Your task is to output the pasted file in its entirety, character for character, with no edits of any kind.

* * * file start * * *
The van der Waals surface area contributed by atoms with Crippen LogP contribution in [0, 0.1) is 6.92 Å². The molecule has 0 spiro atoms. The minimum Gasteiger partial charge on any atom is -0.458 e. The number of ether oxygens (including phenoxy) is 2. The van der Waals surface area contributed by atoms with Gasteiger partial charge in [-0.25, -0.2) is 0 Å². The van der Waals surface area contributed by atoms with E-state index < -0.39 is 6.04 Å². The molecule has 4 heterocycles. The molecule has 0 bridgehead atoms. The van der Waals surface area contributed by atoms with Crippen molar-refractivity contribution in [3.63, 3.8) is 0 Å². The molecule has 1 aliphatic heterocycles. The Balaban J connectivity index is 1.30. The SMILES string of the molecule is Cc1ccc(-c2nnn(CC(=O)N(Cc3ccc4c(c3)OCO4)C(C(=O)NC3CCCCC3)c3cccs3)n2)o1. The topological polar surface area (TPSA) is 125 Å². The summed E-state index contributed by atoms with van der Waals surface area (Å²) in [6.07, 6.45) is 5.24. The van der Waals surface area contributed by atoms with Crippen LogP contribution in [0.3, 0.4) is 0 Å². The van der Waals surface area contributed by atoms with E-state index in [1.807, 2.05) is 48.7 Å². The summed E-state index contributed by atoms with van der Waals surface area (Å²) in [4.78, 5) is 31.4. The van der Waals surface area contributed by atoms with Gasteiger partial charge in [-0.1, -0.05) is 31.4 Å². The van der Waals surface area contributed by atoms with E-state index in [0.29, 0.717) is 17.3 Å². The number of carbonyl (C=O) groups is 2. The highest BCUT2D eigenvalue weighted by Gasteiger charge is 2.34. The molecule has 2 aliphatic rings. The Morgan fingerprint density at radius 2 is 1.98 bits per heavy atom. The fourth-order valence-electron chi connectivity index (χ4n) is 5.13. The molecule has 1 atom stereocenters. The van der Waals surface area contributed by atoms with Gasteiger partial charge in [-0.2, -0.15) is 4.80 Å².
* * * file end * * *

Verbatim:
The van der Waals surface area contributed by atoms with Crippen LogP contribution in [0, 0.1) is 6.92 Å². The molecule has 0 spiro atoms. The minimum Gasteiger partial charge on any atom is -0.458 e. The number of ether oxygens (including phenoxy) is 2. The van der Waals surface area contributed by atoms with Gasteiger partial charge in [-0.25, -0.2) is 0 Å². The van der Waals surface area contributed by atoms with E-state index < -0.39 is 6.04 Å². The molecule has 4 heterocycles. The molecule has 0 bridgehead atoms. The van der Waals surface area contributed by atoms with Crippen molar-refractivity contribution in [3.63, 3.8) is 0 Å². The molecule has 1 aliphatic heterocycles. The Balaban J connectivity index is 1.30. The SMILES string of the molecule is Cc1ccc(-c2nnn(CC(=O)N(Cc3ccc4c(c3)OCO4)C(C(=O)NC3CCCCC3)c3cccs3)n2)o1. The topological polar surface area (TPSA) is 125 Å². The summed E-state index contributed by atoms with van der Waals surface area (Å²) in [6.07, 6.45) is 5.24. The van der Waals surface area contributed by atoms with Crippen LogP contribution in [0.3, 0.4) is 0 Å². The van der Waals surface area contributed by atoms with E-state index in [1.807, 2.05) is 48.7 Å². The summed E-state index contributed by atoms with van der Waals surface area (Å²) in [4.78, 5) is 31.4. The van der Waals surface area contributed by atoms with Gasteiger partial charge in [-0.1, -0.05) is 31.4 Å². The van der Waals surface area contributed by atoms with E-state index in [0.29, 0.717) is 17.3 Å². The number of carbonyl (C=O) groups is 2. The highest BCUT2D eigenvalue weighted by Gasteiger charge is 2.34. The molecule has 2 aliphatic rings. The Morgan fingerprint density at radius 2 is 1.98 bits per heavy atom. The fourth-order valence-electron chi connectivity index (χ4n) is 5.13. The molecule has 1 atom stereocenters. The van der Waals surface area contributed by atoms with Gasteiger partial charge in [-0.2, -0.15) is 4.80 Å².